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thvaz

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Re: What turns you off about DF?
« Reply #1922 on: August 15, 2018, 07:02:25 pm »

The growing distance between the developers and the community, the lack of serious bugfixing in the latest updates and I am getting old.
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KittyTac

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Re: What turns you off about DF?
« Reply #1923 on: August 15, 2018, 09:25:47 pm »

More specifically, what problems did you have before learning the ropes of the game?  We figure we are losing 90% of the players because of the UI and other barriers, and that doesn’t even count the ones scared away by the ASCII graphics.  Now, this doesn’t mean we are about abandon the rest of the game to start the presentation arc.  It is just as important to have endless monster attacks from the underground, and challenging sieges. 

What do you think is scaring people away?  The building placement?  Designations?  The embark screen?  Or maybe its finding the right tile sets and setting them up.  We are hoping at some point to build easier commands and tutorials to help bring in more players.  We have to identify the main culprits first.  So what is frustrating you the most about Dwarf Fortress?

My opinion :

1 : Performance issues, even with an ok 8 Core cpu you will get lower performance once the population and items reaches certain numbers. There's been improvements, but the added content and other things seems to also contribute again on lower performance.

2 : GUI , Personally I have problems with the ASCII interfase (graphics, how units looks etc etc ), mainly due to damage to parts of my brain so I need to have a more Graphical type of GUI and of course the visuals of the rest of the game.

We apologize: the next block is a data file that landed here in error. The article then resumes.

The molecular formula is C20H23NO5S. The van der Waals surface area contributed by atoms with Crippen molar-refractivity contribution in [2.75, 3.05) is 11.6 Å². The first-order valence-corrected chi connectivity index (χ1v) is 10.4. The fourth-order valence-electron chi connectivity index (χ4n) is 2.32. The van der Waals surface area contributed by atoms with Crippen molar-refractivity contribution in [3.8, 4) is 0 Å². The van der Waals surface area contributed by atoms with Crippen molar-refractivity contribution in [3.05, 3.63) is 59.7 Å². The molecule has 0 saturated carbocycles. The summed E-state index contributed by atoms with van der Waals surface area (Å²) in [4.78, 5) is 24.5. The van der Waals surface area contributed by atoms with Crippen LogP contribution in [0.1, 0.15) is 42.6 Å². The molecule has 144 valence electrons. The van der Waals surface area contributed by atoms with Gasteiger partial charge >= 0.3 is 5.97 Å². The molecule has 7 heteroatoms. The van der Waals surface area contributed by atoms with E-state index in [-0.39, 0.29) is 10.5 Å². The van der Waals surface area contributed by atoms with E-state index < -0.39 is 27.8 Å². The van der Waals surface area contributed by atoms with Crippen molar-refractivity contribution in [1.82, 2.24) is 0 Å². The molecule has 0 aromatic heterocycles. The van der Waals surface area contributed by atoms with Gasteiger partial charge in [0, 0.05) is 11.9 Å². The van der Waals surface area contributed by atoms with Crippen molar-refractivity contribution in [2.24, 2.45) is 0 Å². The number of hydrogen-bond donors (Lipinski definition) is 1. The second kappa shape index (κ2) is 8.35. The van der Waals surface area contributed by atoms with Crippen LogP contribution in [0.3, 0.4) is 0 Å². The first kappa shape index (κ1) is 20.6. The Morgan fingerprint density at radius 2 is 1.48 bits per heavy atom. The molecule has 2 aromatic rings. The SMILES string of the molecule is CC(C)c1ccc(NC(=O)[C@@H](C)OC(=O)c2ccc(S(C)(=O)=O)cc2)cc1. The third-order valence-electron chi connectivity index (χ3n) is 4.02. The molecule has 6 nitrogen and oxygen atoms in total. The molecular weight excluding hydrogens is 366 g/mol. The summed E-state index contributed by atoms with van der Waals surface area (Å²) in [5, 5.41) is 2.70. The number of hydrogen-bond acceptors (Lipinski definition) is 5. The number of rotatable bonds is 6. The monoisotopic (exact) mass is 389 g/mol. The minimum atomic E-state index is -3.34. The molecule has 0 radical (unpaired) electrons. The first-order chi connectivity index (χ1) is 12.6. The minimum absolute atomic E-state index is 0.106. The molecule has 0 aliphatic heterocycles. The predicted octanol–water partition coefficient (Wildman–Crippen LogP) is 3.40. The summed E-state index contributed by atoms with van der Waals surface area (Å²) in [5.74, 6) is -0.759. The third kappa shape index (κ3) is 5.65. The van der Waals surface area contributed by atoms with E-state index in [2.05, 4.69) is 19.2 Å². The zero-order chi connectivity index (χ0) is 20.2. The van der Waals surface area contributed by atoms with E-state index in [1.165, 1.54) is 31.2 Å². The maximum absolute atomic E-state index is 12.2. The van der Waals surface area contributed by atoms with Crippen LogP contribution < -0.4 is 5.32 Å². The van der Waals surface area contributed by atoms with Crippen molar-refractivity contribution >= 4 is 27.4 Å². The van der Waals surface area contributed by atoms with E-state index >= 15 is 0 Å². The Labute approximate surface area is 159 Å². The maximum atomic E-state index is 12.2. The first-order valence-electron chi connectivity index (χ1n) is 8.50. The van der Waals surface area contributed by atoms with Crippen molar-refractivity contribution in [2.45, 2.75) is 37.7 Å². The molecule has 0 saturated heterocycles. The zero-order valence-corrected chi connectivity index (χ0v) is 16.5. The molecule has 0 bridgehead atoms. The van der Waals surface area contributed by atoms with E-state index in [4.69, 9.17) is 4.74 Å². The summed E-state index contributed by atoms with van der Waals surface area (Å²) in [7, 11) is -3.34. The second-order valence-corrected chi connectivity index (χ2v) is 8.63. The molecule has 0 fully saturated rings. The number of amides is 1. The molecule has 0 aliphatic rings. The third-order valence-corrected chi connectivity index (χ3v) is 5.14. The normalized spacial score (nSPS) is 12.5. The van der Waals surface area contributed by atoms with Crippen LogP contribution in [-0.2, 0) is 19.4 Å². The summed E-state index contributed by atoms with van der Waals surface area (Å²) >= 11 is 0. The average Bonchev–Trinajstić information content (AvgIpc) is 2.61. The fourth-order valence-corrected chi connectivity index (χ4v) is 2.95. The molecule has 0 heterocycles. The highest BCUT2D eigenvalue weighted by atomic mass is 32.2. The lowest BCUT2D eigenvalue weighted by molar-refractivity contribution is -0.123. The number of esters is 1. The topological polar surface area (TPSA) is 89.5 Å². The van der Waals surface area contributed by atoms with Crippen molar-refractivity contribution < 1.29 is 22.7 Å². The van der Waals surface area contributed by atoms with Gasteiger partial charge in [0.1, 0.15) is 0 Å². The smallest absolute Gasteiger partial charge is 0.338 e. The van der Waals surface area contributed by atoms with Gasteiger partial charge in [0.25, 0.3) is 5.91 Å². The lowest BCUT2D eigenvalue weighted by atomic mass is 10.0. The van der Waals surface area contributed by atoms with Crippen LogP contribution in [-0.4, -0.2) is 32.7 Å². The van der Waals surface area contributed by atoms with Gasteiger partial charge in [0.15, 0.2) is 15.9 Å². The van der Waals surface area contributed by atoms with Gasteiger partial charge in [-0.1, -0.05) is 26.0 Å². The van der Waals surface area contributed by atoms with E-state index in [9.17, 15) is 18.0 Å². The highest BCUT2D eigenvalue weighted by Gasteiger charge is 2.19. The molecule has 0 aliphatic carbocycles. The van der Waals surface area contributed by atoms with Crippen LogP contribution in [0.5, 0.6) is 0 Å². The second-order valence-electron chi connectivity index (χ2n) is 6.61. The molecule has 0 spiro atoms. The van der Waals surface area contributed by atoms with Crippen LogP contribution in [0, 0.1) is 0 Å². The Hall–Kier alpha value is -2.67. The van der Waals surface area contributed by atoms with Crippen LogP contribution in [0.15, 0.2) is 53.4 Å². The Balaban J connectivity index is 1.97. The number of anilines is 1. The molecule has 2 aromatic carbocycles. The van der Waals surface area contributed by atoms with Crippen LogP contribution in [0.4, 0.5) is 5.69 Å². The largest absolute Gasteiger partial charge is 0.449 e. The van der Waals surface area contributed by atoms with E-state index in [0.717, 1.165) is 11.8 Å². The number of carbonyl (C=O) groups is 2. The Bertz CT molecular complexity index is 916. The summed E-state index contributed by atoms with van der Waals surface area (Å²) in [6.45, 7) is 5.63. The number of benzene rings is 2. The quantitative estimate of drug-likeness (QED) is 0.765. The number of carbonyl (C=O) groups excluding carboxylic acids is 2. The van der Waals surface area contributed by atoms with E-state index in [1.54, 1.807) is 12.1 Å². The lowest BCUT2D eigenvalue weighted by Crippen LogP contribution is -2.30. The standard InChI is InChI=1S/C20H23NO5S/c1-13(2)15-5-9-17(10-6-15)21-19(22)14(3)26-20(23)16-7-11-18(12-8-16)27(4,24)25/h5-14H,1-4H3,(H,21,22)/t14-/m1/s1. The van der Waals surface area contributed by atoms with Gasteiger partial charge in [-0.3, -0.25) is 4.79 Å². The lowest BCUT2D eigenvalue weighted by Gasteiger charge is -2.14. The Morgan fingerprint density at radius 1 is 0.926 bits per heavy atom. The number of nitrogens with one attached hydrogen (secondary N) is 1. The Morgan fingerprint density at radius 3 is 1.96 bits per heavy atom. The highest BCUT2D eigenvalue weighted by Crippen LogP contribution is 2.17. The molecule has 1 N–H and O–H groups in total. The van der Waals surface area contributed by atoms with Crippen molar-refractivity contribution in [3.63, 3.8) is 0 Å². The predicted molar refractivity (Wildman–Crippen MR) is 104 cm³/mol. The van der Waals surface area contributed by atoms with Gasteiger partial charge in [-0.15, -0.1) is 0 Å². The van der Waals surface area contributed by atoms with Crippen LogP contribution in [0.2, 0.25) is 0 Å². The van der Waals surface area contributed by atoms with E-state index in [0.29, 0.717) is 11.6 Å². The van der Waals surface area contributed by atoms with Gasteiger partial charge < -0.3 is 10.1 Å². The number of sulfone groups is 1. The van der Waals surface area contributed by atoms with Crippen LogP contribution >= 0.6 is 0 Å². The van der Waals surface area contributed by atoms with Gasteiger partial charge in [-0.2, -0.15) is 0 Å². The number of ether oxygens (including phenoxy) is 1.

3 : And to be honest it takes a bit too long between each updates, yes, a lot of good work is done, but when you are wandering around with a bug that stops your good experience you will just give up. If more time is spent on bug fixing making the game more playable between each release I'd bet more people would stay and donate.

So for me personally : Improve performance on all system and use the several cores of modern cpu's in a better way than just relying on 1 core, make the GUI and ingame graphics easier to choose and manage for new users and focus more on shorter time between releases and more bug fixing.
1: Wait until Toady optimizes stuff. It won't involve multithreading, though, because it would soak up 2 years without new features.

2: Get a graphics pack.

3: Not as important as new features, in both my and Toady's opinion.

The growing distance between the developers and the community, the lack of serious bugfixing in the latest updates and I am getting old.
The modern DF design philosophy is "Features should be added as efficiently as possible. Community interaction and bugfixing are secondary."

I agree with it, actually.
« Last Edit: August 15, 2018, 09:30:27 pm by KittyTac »